MR TURNER'S TRAIL by Travelwrap guest
Mr Turner, Mike Leigh’s drama about British artist JMW Turner, is not just a showcase for Turner’s work. It also offers a tantalising glimpse of some of the locations that inspired him. Some have changed little since Turner painted them; others are so altered that Leigh had to find a 21st-century stand-in. Can you guess, for example, which seaside town stood in for Margate? Or which country house doubled as the Royal Academy?
Petworth House, West Sussex
Petworth House is a 17th-century mansion, set in a 283-hectare deer park landscaped by ‘Capability’ Brown. Turner was a regular guest and produced many paintings at Petworth, using the vast library as his studio. The house, now managed by the National Trust, has been meticulously maintained, and has a starring role in the movie. A scene in which Timothy Spall as JMW Turner paints ‘The Artist and his Admirers’ is shot in the original Old Library. Another scene showing Turner creating ‘Petworth Park, with Lord Egremont and his Dogs’, was filmed on the spot where Lord Egremont really did walk his dogs at sunset. Visitors can currently view the four landscapes Turner painted for The Carved Room, still in their original position, and while the Old Library isn’t normally open to the public, it will be included in the special Mr Turner exhibition this winter. Also on show will be other major artworks as well as Turner ephemera, and props and costumes from the film. Further Information,
Royal Academy/Wentworth Woodhouse
Scenes depicting the Royal Academy were shot not at the RA but at Wentworth Woodhouse Estate in South Yorkshire. This extraordinary house, set in 250 acres of parkland, was built by the 1st Marquess of Rockingham between 1725 and 1750. It’s built in two different architectural styles, Baroque and Palladian, and boasts the longest façade of any Great House in the country. If you think Chatsworth is impressive, wait until you see Wentworth. The house has a fascinating history, detailed at length in Catherine Bailey’s excellent book, Black Diamonds – The Rise and Fall of an English Dynasty. But because Wentworth Woodhouse is privately owned and has not been open to the public for long, it flies pretty much under the radar. Further information,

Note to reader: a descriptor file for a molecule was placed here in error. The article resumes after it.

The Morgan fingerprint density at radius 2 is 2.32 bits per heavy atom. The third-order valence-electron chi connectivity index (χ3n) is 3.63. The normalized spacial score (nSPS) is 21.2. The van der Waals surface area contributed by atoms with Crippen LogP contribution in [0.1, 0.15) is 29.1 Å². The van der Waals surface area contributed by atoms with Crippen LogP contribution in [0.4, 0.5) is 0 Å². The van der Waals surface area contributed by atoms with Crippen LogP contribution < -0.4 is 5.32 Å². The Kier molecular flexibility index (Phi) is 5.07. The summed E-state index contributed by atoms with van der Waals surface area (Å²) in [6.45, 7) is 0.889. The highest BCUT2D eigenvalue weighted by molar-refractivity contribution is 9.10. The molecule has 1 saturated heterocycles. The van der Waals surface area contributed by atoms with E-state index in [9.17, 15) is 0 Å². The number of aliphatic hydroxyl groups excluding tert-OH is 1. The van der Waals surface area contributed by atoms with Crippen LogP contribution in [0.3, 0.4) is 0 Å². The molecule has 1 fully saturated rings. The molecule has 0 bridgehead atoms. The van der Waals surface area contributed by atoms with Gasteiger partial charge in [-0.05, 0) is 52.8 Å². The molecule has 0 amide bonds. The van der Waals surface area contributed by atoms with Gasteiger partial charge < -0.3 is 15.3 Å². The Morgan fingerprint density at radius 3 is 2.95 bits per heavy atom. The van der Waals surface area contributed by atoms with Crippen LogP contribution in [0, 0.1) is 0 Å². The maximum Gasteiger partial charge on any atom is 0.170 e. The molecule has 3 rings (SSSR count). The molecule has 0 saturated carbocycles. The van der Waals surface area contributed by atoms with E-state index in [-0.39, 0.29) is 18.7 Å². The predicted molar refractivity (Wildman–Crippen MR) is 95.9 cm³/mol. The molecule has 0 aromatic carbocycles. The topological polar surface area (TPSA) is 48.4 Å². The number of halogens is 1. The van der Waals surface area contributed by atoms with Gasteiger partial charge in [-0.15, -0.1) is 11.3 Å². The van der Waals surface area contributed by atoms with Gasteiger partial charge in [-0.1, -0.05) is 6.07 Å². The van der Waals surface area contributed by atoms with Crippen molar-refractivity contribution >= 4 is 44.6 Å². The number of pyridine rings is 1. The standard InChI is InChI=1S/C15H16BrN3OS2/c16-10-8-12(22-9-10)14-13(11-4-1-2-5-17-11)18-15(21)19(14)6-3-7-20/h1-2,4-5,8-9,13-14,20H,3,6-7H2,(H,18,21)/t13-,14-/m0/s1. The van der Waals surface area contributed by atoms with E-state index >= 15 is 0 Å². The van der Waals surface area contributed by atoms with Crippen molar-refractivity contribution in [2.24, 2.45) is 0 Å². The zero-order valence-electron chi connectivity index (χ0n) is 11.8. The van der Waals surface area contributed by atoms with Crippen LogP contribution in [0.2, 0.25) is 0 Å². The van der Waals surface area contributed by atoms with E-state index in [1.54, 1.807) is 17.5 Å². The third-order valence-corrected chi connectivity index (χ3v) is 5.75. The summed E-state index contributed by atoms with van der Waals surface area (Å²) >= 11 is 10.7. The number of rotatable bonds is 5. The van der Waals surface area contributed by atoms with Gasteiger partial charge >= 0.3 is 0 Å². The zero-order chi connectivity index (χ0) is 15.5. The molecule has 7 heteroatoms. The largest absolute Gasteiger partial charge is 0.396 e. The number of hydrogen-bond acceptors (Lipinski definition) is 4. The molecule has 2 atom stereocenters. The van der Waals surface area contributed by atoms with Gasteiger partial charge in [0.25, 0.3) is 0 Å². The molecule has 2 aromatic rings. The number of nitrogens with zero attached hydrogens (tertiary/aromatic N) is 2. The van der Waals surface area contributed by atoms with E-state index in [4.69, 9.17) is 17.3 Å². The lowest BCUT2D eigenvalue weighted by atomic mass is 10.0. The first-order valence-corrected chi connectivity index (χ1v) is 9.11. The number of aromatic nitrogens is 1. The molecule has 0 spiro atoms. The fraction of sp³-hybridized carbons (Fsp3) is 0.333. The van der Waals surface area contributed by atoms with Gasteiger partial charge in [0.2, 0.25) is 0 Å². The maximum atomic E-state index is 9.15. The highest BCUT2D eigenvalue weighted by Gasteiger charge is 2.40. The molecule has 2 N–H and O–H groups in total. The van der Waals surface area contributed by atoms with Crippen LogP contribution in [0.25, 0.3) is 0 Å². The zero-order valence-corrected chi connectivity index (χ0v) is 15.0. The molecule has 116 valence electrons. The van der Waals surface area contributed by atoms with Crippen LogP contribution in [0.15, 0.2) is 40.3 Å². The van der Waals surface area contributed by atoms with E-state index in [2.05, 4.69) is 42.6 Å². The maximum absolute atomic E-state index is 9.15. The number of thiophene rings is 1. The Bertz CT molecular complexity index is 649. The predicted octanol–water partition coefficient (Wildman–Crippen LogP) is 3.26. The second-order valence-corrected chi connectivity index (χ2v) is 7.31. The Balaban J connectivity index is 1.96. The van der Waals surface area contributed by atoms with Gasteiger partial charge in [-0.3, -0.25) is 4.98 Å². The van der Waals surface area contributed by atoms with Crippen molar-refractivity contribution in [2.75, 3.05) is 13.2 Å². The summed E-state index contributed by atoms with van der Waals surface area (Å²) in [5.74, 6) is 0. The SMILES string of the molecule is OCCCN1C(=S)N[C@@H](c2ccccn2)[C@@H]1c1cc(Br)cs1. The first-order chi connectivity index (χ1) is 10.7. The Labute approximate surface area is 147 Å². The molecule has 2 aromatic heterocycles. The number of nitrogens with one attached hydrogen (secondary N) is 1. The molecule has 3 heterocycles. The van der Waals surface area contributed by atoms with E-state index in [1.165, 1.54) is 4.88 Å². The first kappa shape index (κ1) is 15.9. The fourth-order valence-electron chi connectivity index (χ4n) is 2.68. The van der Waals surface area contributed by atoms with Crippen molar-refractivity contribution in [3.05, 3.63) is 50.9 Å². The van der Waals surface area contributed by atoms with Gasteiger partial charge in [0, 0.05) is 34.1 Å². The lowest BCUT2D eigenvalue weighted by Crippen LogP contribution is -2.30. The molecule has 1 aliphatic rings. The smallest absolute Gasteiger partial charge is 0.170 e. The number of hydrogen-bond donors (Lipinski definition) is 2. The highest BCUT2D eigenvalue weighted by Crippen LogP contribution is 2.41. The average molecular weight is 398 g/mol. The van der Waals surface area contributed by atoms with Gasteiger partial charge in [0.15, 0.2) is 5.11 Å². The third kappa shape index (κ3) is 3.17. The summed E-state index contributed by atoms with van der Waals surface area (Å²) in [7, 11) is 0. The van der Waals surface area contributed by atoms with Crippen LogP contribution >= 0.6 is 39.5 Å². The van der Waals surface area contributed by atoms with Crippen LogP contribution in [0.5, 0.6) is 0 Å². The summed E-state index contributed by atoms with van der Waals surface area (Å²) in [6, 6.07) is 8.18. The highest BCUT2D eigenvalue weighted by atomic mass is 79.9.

This is where Mr Turner gets a little more creative. Turner went to school in Margate and was a regular visitor in the 1820s, declaring the sky ‘the loveliest skies in Europe’. He painted more than 100 oils and water colours in and around the town, so obviously Margate plays a pivotal role in the film. However, the Kent seaside town has changed a great deal since Turner’s day and was deemed insufficiently ‘Turneresque’. Instead, the Margate scenes were shot in the picturesque village of Kingsand in southeast Cornwall. The hauntingly beautiful chapel featured in Mr Turner, above, is actually 15th-century St Michael’s Chapel, on nearby Rame Head. There are magnificent views from this clifftop eyrie down along Whitsand Bay and Plymouth Sound. Further information, Via Alan Patien/ www.plaquesoflondon.co.uk
Cheyne Walk, London
A private house in Hertfordshire doubles as the London dwelling where Turner died in1851. The real-life house, which belonged to Turner’s mistress, Mrs Booth, is at nos 118-119 Cheyne Walk. It’s not open to the public but it’s easy to find, close to the top of Battersea Bridge and marked by a Blue Plaque. Stand on the embankment opposite and look up: you can just imagine Turner standing on the balustraded parapet, taking inspiration from the Thames below.
Further information on the Turner Collection at